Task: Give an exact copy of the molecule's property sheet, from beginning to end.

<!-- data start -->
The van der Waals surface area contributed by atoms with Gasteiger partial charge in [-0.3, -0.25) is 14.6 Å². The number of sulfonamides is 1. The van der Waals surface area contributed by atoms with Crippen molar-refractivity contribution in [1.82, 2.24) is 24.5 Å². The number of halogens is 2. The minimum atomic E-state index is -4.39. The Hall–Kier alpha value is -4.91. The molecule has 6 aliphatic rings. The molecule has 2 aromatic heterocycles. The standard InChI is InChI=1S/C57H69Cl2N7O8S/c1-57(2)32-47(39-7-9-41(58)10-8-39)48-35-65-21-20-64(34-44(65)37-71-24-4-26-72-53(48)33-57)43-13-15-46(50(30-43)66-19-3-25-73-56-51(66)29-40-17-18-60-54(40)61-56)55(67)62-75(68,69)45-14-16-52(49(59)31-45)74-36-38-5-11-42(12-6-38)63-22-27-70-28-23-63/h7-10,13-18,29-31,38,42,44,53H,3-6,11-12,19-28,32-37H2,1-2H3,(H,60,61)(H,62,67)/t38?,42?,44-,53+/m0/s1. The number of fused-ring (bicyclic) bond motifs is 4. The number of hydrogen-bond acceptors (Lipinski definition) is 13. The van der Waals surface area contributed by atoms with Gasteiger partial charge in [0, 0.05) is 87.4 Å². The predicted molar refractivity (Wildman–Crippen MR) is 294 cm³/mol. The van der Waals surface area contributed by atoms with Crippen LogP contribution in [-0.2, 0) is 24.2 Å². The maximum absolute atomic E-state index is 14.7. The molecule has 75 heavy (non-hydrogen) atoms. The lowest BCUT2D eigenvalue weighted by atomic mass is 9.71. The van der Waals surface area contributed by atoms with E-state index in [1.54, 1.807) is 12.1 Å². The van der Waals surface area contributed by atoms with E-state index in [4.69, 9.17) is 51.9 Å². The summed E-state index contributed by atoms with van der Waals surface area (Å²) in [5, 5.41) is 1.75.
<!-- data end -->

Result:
The van der Waals surface area contributed by atoms with Gasteiger partial charge in [-0.3, -0.25) is 14.6 Å². The number of sulfonamides is 1. The van der Waals surface area contributed by atoms with Crippen molar-refractivity contribution in [1.82, 2.24) is 24.5 Å². The number of halogens is 2. The minimum atomic E-state index is -4.39. The Hall–Kier alpha value is -4.91. The molecule has 6 aliphatic rings. The molecule has 2 aromatic heterocycles. The standard InChI is InChI=1S/C57H69Cl2N7O8S/c1-57(2)32-47(39-7-9-41(58)10-8-39)48-35-65-21-20-64(34-44(65)37-71-24-4-26-72-53(48)33-57)43-13-15-46(50(30-43)66-19-3-25-73-56-51(66)29-40-17-18-60-54(40)61-56)55(67)62-75(68,69)45-14-16-52(49(59)31-45)74-36-38-5-11-42(12-6-38)63-22-27-70-28-23-63/h7-10,13-18,29-31,38,42,44,53H,3-6,11-12,19-28,32-37H2,1-2H3,(H,60,61)(H,62,67)/t38?,42?,44-,53+/m0/s1. The number of fused-ring (bicyclic) bond motifs is 4. The number of hydrogen-bond acceptors (Lipinski definition) is 13. The van der Waals surface area contributed by atoms with Gasteiger partial charge in [0, 0.05) is 87.4 Å². The predicted molar refractivity (Wildman–Crippen MR) is 294 cm³/mol. The van der Waals surface area contributed by atoms with Crippen LogP contribution in [-0.2, 0) is 24.2 Å². The maximum absolute atomic E-state index is 14.7. The molecule has 75 heavy (non-hydrogen) atoms. The lowest BCUT2D eigenvalue weighted by atomic mass is 9.71. The van der Waals surface area contributed by atoms with E-state index in [1.54, 1.807) is 12.1 Å². The van der Waals surface area contributed by atoms with E-state index in [4.69, 9.17) is 51.9 Å². The summed E-state index contributed by atoms with van der Waals surface area (Å²) in [5, 5.41) is 1.75.